McDonald's has never been a rigidly hierarchical organization. Founder Ray Kroc liked to describe it as a "three-legged stool" consisting of the company itself, its suppliers, and its franchisees, who run the majority of restaurants. Still, says McDonald's president Ralph Alvarez, "when we first started to grow internationally, we were really just replicating what we had in the U.S., and for years it served us well." He recalls the way the company at one point even used to export American tiles to countries like Spain and Italy that are world famous for their own ceramics. For years senior management overseas was predictably composed of expatriate Americans. And if anything new was invented, it was done at a warehouse in Oak Brook that remains McDonald's main R&D center.

Then, like many others whose global operations have reached critical mass, McDonald's discovered that its old way of doing things just wasn't adequate for the new challenges. In some prime overseas markets, including France and Britain, the brand was faltering badly and losing an image battle. It wasn't doing brilliantly in the United States either. So McDonald's changed tack. In came a new mantra - "freedom within a framework" - which gives regional and national McDonald's far more leeway to make their own decisions. "We decentralized our business model," Alvarez says. "Now you'll find very few Americans running the business except in the U.S. Instead, we're leveraging the power of that decentralized model."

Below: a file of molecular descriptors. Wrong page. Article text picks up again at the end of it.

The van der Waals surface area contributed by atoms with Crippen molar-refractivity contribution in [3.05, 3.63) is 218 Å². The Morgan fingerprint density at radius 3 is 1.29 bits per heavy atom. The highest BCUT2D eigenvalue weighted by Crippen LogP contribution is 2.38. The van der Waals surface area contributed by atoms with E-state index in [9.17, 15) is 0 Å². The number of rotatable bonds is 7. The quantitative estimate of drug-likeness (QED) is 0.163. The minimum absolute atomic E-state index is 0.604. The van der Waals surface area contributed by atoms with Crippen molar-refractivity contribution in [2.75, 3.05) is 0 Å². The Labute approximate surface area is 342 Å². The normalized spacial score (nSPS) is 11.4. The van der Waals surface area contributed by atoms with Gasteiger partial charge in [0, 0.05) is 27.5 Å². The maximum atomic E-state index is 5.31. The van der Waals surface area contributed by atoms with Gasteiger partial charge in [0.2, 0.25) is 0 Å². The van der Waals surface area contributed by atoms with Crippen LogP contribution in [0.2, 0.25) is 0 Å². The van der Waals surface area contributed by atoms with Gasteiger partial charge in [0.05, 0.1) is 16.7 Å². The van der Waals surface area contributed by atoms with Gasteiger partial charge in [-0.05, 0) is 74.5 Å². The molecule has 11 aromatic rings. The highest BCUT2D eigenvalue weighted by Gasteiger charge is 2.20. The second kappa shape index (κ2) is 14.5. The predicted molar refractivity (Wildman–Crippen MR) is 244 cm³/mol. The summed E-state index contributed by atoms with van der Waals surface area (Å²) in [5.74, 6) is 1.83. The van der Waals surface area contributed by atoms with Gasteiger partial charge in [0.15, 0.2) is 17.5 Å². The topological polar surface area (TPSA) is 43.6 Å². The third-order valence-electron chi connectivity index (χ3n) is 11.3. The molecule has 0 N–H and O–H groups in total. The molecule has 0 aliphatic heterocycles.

As it tries to adjust, McDonald's is in good company. It's one of a growing number of Fortune 500 companies whose primary source of growth and profitability is outside the United States. Exxon Mobil (XOM, Fortune 500), Intel (INTC, Fortune 500), Coca-Cola (KO, Fortune 500), IBM (IBM, Fortune 500), Procter & Gamble, Caterpillar, Ford, Pfizer - these and other American household names already derive substantially more than half their revenue from abroad. Indeed, at a time the U.S. economy is flagging, the dollar is plunging, and new markets are opening up around the world, this dependence on non-American business will probably grow even stronger. "There's real pressure for international sales to provide the growth, and that means there's a real focus on how to grow and expand internationally," says Mark Spelman, a global strategist at consulting firm Accenture in London.

Going 'glo-cal'

Yet, as McDonald's has been discovering, running a successful global company requires some pretty significant changes in corporate behavior. Going "glo-cal," as management consultants like to call it, requires striking a balance between managing a brand on a consistent worldwide basis and appealing to differing consumer tastes in dozens of markets. It means delegating authority and letting things happen; it is not a job for centralizing control freaks. At the same time, it requires some clear rules about where the limits lie.

At McDonald's, country managers run their own advertising campaigns but aren't allowed to fiddle with the corporate logo. Consumer companies have long understood the importance of tailoring products to local tastes. Google and Yahoo, for example, wouldn't have gotten off the ground abroad if they hadn't translated their services into local languages and provided country-specific content.